Re: could Iridium flashes cause eye damage?

Leigh Palmer (
Sun, 14 Dec 1997 20:01:10 -0800

>	At the local astronomy club meeting I gave a short presentation on
>the Iridium flashes, to see if anyone else was interested in observing one.
>One fellow with a whopper telescope (20-inch diameter) wanted to know what
>would happen if he were unlucky enough to be looking at something at the spot
>in the sky just where the satellite happened to flash. Certainly it would be
>dazzling. Could it conceivably cause eye damage? If not in that size
>what about in an even larger one?
>	My first answer was "of course not", but then he told me that even in
>his size scope it is dangerous to look at the moon without a filter. To back
>this up he pointed out that he can make a piece of paper start smoking by
>holding it at prime focus while his scope is pointed at the full moon.

Nonsense! The surface irradiance won't be as great as the same piece of
paper being exposed to direct sunlight. It will be down by a factor of
four or more at all points due to the albedo of the Moon alone (which
varies from 0.07 to 0.24), and reaching that irradiance would require
a numerical aperture considerably beyond the realm of reason. If this
man's claim were true then his telescope could be the basis for a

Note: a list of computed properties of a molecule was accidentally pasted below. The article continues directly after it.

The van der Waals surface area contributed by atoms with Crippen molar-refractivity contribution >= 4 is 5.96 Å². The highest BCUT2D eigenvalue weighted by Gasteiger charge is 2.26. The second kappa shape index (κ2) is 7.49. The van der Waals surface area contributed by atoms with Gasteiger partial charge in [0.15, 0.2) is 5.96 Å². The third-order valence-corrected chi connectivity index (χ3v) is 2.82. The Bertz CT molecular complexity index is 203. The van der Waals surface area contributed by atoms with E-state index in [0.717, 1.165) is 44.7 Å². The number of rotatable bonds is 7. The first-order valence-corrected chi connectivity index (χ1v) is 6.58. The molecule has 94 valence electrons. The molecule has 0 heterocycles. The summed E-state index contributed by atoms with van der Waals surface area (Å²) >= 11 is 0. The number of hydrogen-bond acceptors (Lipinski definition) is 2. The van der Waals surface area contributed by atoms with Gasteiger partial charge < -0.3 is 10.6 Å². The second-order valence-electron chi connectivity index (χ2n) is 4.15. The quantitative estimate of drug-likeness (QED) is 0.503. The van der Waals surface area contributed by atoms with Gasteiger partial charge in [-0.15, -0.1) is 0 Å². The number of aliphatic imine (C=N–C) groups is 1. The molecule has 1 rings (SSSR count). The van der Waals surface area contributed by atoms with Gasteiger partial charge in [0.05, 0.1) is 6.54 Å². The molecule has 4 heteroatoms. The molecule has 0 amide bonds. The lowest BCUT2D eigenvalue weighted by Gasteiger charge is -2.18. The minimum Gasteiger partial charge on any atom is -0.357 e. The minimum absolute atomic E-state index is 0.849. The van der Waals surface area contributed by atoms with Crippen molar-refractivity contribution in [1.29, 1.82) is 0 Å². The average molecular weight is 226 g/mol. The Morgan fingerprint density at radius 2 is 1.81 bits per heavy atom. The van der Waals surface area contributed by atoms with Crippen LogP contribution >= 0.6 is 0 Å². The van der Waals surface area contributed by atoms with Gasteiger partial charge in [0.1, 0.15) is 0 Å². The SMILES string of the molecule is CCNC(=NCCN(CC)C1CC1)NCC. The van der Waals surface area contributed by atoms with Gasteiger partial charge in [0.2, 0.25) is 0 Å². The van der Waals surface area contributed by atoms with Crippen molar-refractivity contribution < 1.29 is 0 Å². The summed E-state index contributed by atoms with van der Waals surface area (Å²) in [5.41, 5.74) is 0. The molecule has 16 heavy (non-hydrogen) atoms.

perpetual motion machine of the second kind. My advice is to bet him
money that won't happen.

>	Hmmm. You can't make an extended source of light any brighter by
>magnifying it. However, if the satellite makes a perfect mirror, then at SOME
>(implausibly high?) level of magnification all you will see is the
>of the sun, and thus looking at the satellite should become, if for only an
>instant, approximately equivalent to looking at the sun. That is certainly not
>something you want to do.
>	Has anybody tried "running the numbers" on this out of curiosity?
>Granted, it would take extraordinarily bad luck to point at an Iridium flare
>with a huge amateur telescope at high power by accident.

Let's do a worst case calculation. Imagine the observer has a daylight
adapted pupil of diameter 1 mm. The telescope has an aperture about 500
times as great. This corresponds to a factor of 500**2 = 250,000 in
light grasp. Ideally this might increase the apparent magnitude of an
object by 13.5 magnitudes. Thus if the iridium flash is of magnitude -6,
the apparent magnitude through the scope would be equivalent to a flash
of magnitude -19.5 at most. The Sun itself is 500 times brighter than
this, and I've actually looked at it very briefly without damaging my
retinas. Thus the irradiance on the retina would be no greater than that
due to 1/500 of the Sun's surface exposed to a daylight adapted eye. I
have seen a larger fraction of the Sun's surface emerging from a total
solar eclipse, and that through somewhat dilated pupils. Of course I
didn't continue to stare at it, and there are no lesions on my retinas
as a result (I work with lasers and so I have my eyes checked for such

I can't say what would happen to an observer stupid enough to
gaze steadily at a very bright light source, but Darwin had something
to say about such people. I conclude there is no significant hazard.